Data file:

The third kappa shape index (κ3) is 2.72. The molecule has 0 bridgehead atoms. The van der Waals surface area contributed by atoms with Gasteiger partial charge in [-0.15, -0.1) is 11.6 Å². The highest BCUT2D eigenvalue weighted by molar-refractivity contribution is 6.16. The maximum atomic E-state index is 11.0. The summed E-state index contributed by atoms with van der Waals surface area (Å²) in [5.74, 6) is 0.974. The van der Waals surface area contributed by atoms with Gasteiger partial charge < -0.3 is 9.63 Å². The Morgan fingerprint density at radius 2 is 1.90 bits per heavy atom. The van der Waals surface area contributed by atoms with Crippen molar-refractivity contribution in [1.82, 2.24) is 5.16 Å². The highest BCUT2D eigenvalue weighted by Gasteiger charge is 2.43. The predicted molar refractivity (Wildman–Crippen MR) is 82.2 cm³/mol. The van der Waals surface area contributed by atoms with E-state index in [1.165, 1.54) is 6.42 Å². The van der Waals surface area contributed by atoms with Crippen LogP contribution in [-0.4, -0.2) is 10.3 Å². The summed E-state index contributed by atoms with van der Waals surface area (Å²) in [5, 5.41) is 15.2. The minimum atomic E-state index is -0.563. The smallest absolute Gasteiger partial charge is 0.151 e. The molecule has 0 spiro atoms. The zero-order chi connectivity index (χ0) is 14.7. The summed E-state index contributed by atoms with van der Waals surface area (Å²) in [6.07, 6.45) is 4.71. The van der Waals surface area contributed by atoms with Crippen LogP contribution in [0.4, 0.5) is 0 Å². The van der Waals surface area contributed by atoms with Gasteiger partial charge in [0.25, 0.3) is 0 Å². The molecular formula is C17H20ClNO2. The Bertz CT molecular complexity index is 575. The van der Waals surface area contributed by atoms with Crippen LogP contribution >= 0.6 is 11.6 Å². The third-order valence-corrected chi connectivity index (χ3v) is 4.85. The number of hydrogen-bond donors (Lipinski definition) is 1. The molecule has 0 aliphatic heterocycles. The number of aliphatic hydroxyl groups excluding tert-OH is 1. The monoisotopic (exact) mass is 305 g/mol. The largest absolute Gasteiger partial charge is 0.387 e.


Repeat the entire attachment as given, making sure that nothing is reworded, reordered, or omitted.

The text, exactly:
The third kappa shape index (κ3) is 2.72. The molecule has 0 bridgehead atoms. The van der Waals surface area contributed by atoms with Gasteiger partial charge in [-0.15, -0.1) is 11.6 Å². The highest BCUT2D eigenvalue weighted by molar-refractivity contribution is 6.16. The maximum atomic E-state index is 11.0. The summed E-state index contributed by atoms with van der Waals surface area (Å²) in [5.74, 6) is 0.974. The van der Waals surface area contributed by atoms with Gasteiger partial charge < -0.3 is 9.63 Å². The Morgan fingerprint density at radius 2 is 1.90 bits per heavy atom. The van der Waals surface area contributed by atoms with Crippen molar-refractivity contribution in [1.82, 2.24) is 5.16 Å². The highest BCUT2D eigenvalue weighted by Gasteiger charge is 2.43. The predicted molar refractivity (Wildman–Crippen MR) is 82.2 cm³/mol. The van der Waals surface area contributed by atoms with E-state index in [1.165, 1.54) is 6.42 Å². The van der Waals surface area contributed by atoms with Crippen LogP contribution in [-0.4, -0.2) is 10.3 Å². The summed E-state index contributed by atoms with van der Waals surface area (Å²) in [5, 5.41) is 15.2. The minimum atomic E-state index is -0.563. The smallest absolute Gasteiger partial charge is 0.151 e. The molecule has 0 spiro atoms. The zero-order chi connectivity index (χ0) is 14.7. The summed E-state index contributed by atoms with van der Waals surface area (Å²) in [6.07, 6.45) is 4.71. The van der Waals surface area contributed by atoms with Crippen LogP contribution in [0.4, 0.5) is 0 Å². The van der Waals surface area contributed by atoms with Gasteiger partial charge in [0.25, 0.3) is 0 Å². The molecular formula is C17H20ClNO2. The Bertz CT molecular complexity index is 575. The van der Waals surface area contributed by atoms with Crippen LogP contribution >= 0.6 is 11.6 Å². The third-order valence-corrected chi connectivity index (χ3v) is 4.85. The number of hydrogen-bond donors (Lipinski definition) is 1. The molecule has 0 aliphatic heterocycles. The number of aliphatic hydroxyl groups excluding tert-OH is 1. The monoisotopic (exact) mass is 305 g/mol. The largest absolute Gasteiger partial charge is 0.387 e.